If we think about development priorities for the next 15 years – with the Millennium Development Goals expiring in 2015 – adequate nutrition and basic education immediately come to mind. Illicit Financial Flows (IFF) will not be top priority, but in a paper for the Copenhagen Consensus Centre, economist Alex Cobham argues that they are important enough to be included in the post-2015 goals now being debated by the international community.
If we look at the cost of IFF, he clearly has a point: 20 sub-Saharan African countries are estimated to have lost more than 10 per cent of their GDPs since 1980, while Africa as a whole is still estimated to be losing 3.4 per cent of GDP, that is, US$76 billion, each year. The Washington-based think tank Global Financial Integrity (GFI) estimates illicit flows to total 10-times the current level of international aid.
Nigeria offers a particularly egregious example of the problem. The well-respected governor of the central bank, Lamido Sanusi, was suspended for blowing the whistle on an apparent $20bn difference between the country’s recorded oil exports and those reported to the bank.
Illicit cash flows are not necessarily strictly illegal. Money laundering – transferring the proceeds of crime through apparently legitimate channels – is clearly illegal and the subject of stringent checks in the banking sector. Abuse of power by kleptocratic regimes to skim off a country’s wealth into Swiss bank accounts at the expense of the rest of society is morally wrong and often also criminal.
What is less clear-cut is the avoidance of tax; while being legal in the strict sense of the word, this is frowned on by society. Recently, this has become a big story in some countries as multinational companies have, quite legitimately, minimised their tax liabilities by being registered in a low-tax country and declaring their profit there while in practice doing most of their businesses elsewhere.
A recent study by GFI found that between 2002 and 2011, $60.8bn moved illegally into or out of Ghana, Kenya, Mozambique, Tanzania and Uganda, using trade misinvoicing. This practice means that companies alter the value of their exports and imports to justify illicitly moving money in and out of a country.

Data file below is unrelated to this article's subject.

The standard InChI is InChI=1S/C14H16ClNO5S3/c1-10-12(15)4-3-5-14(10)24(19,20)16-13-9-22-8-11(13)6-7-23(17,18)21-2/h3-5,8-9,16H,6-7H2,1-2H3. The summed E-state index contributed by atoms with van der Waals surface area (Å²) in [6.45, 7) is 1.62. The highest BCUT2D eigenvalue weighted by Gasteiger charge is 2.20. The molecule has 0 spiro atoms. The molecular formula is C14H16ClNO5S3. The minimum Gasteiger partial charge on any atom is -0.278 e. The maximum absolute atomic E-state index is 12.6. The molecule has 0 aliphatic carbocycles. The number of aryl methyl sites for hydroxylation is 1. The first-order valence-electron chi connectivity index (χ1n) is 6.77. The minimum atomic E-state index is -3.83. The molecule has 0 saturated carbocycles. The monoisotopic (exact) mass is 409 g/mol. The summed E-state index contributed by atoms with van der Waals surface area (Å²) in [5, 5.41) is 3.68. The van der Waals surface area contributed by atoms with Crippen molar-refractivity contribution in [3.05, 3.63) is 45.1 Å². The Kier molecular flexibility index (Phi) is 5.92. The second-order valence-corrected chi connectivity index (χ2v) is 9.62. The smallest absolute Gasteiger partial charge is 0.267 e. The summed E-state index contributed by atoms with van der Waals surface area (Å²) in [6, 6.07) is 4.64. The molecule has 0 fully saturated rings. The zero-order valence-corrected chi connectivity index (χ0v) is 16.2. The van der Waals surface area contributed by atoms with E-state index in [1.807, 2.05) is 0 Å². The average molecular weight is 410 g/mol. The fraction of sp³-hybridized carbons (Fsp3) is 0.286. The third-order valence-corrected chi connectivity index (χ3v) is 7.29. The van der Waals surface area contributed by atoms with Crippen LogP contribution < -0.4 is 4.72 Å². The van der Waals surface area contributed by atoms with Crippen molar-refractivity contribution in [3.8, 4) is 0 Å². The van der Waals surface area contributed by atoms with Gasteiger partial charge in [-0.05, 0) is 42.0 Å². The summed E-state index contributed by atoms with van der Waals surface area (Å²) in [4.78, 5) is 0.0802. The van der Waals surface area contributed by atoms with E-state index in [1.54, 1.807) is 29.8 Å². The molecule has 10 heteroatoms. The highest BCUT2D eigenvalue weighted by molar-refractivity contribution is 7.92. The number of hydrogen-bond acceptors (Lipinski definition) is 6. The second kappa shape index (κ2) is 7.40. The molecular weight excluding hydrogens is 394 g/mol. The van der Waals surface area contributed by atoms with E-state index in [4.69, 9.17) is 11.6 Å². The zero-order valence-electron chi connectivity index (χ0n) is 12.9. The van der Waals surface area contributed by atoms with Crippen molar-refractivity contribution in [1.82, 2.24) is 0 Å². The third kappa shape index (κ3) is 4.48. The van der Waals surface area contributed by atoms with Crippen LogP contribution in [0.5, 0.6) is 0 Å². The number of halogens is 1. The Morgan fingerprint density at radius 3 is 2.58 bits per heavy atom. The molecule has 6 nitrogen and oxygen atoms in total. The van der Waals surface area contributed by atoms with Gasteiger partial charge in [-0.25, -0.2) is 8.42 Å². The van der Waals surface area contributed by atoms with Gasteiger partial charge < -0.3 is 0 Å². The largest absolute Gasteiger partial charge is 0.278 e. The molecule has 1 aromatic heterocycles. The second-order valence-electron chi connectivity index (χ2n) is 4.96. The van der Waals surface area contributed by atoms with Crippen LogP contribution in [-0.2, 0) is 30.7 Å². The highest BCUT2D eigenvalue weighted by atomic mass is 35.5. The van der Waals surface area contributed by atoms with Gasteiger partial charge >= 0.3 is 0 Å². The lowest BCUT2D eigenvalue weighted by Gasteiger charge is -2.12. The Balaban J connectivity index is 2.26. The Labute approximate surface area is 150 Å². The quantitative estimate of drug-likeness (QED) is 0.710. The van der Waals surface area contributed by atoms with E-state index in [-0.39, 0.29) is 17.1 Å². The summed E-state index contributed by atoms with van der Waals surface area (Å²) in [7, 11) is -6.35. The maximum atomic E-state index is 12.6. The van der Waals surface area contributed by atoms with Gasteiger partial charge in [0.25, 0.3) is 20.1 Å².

The potential average annual tax loss from trade misinvoicing came to about 12.7 per cent of Uganda’s total government revenue between 2002 and 2011, followed by Ghana (11.0 per cent ), Kenya (8.3 per cent ), and Tanzania (7.4 per cent ), GFI states. This tax revenue could have been invested in development, including education, healthcare, or infrastructure improvements.
While public exposure is often enough for companies to change practices to protect their reputation, Alex Cobham, research fellow at the Centre for Global Development, suggests transparency should be achieved via statutory public registers rather than investigative journalism and naming and shaming.
He makes three proposals: To make public full details of company ownership (that is, no Shell companies with the real owners remaining hidden), ensure that there is automatic exchange of tax information between jurisdictions and require multinationals to report on a country-by-country basis. This transparency should greatly reduce illicit transfers.
Cobham proposes that one of the key targets for the UN system should be “Reduce to zero the legal persons and arrangements for which beneficial ownership infomation is not publicly available.” If this gave just a 10 per cent reduction in the average losses to IFF in the decade from 2002, the benefit would be $768bn, but reducing current losses by half would raise this to a staggering $7.5tn.
A wide range of compliance cost have also been estimated, but even using the highest of these ($66bn) with the lowest benefit scenario gives a very attractive benefit-cost ratio: for each dollar spent on the above goal, $13 would be gained.
However, these transparency proposals have to be as closely adhered to universally as possible if there is to be a substantial impact, otherwise more money will simply pass through other channels which remain open. The precedent of the existing anti-money laundering framework is not reassuring.
This system is universally accepted and most countries obey the letter of the law without stemming the flow of illegal money in practice. Even major international banks are sometimes found to have flagrantly flouted the rules. However, these systems are complex and varied and the wider transparency proposals have the benefit of greater simplicity, so perhaps we should be more optimistic about them.
In an ideal world, it would not be possible for criminals to move their money about with impunity; neither should companies and individuals pay less tax than society deems to be fair in comparison with others. It is now up to us to consider whether it is worth putting scarce resources into trying to make the financial world more ideal, or whether there are better ways to use them.